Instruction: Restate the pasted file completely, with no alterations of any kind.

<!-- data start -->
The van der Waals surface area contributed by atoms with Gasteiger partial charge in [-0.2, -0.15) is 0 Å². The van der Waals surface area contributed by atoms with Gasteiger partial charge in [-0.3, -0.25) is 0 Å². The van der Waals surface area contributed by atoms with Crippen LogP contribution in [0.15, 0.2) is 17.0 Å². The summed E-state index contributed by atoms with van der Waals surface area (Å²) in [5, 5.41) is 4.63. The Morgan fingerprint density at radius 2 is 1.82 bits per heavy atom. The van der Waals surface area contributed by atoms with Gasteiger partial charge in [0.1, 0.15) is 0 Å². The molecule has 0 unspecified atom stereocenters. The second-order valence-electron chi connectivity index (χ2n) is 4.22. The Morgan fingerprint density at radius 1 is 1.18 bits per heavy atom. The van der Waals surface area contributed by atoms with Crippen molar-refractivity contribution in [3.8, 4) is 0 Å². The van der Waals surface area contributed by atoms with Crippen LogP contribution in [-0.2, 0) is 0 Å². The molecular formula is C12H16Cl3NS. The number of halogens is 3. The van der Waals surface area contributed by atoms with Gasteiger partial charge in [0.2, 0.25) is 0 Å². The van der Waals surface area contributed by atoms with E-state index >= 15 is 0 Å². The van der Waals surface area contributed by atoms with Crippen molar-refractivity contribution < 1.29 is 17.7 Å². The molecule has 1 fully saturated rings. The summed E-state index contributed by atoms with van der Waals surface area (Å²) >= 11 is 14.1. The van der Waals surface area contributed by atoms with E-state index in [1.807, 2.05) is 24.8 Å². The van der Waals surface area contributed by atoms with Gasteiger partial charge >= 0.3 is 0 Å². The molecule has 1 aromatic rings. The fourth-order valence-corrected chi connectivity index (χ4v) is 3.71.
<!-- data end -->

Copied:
The van der Waals surface area contributed by atoms with Gasteiger partial charge in [-0.2, -0.15) is 0 Å². The van der Waals surface area contributed by atoms with Gasteiger partial charge in [-0.3, -0.25) is 0 Å². The van der Waals surface area contributed by atoms with Crippen LogP contribution in [0.15, 0.2) is 17.0 Å². The summed E-state index contributed by atoms with van der Waals surface area (Å²) in [5, 5.41) is 4.63. The Morgan fingerprint density at radius 2 is 1.82 bits per heavy atom. The van der Waals surface area contributed by atoms with Gasteiger partial charge in [0.1, 0.15) is 0 Å². The molecule has 0 unspecified atom stereocenters. The second-order valence-electron chi connectivity index (χ2n) is 4.22. The Morgan fingerprint density at radius 1 is 1.18 bits per heavy atom. The van der Waals surface area contributed by atoms with Crippen molar-refractivity contribution in [3.8, 4) is 0 Å². The van der Waals surface area contributed by atoms with Crippen LogP contribution in [-0.2, 0) is 0 Å². The molecular formula is C12H16Cl3NS. The number of halogens is 3. The van der Waals surface area contributed by atoms with Gasteiger partial charge in [0.2, 0.25) is 0 Å². The van der Waals surface area contributed by atoms with E-state index >= 15 is 0 Å². The van der Waals surface area contributed by atoms with Crippen molar-refractivity contribution < 1.29 is 17.7 Å². The molecule has 1 fully saturated rings. The summed E-state index contributed by atoms with van der Waals surface area (Å²) >= 11 is 14.1. The van der Waals surface area contributed by atoms with E-state index in [1.807, 2.05) is 24.8 Å². The van der Waals surface area contributed by atoms with Gasteiger partial charge >= 0.3 is 0 Å². The molecule has 1 aromatic rings. The fourth-order valence-corrected chi connectivity index (χ4v) is 3.71.